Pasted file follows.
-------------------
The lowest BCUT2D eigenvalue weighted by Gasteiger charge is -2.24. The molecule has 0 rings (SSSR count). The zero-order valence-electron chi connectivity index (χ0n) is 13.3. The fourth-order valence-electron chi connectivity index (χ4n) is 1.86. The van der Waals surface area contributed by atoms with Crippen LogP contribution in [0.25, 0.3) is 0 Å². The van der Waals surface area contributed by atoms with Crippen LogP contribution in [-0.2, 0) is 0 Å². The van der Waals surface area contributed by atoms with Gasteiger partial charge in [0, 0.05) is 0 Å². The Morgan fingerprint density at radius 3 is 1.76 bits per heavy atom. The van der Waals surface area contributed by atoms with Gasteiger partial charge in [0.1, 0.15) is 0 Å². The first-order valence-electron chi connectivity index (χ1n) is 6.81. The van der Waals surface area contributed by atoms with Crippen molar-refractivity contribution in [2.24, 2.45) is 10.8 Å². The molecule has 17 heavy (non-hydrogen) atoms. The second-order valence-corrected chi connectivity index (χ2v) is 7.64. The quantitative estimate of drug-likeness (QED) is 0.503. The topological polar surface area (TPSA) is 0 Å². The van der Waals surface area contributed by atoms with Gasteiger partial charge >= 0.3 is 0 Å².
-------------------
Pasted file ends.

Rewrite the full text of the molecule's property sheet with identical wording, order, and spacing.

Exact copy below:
The lowest BCUT2D eigenvalue weighted by Gasteiger charge is -2.24. The molecule has 0 rings (SSSR count). The zero-order valence-electron chi connectivity index (χ0n) is 13.3. The fourth-order valence-electron chi connectivity index (χ4n) is 1.86. The van der Waals surface area contributed by atoms with Crippen LogP contribution in [0.25, 0.3) is 0 Å². The van der Waals surface area contributed by atoms with Crippen LogP contribution in [-0.2, 0) is 0 Å². The van der Waals surface area contributed by atoms with Gasteiger partial charge in [0, 0.05) is 0 Å². The Morgan fingerprint density at radius 3 is 1.76 bits per heavy atom. The van der Waals surface area contributed by atoms with Gasteiger partial charge in [0.1, 0.15) is 0 Å². The first-order valence-electron chi connectivity index (χ1n) is 6.81. The van der Waals surface area contributed by atoms with Crippen molar-refractivity contribution in [2.24, 2.45) is 10.8 Å². The molecule has 17 heavy (non-hydrogen) atoms. The second-order valence-corrected chi connectivity index (χ2v) is 7.64. The quantitative estimate of drug-likeness (QED) is 0.503. The topological polar surface area (TPSA) is 0 Å². The van der Waals surface area contributed by atoms with Gasteiger partial charge >= 0.3 is 0 Å².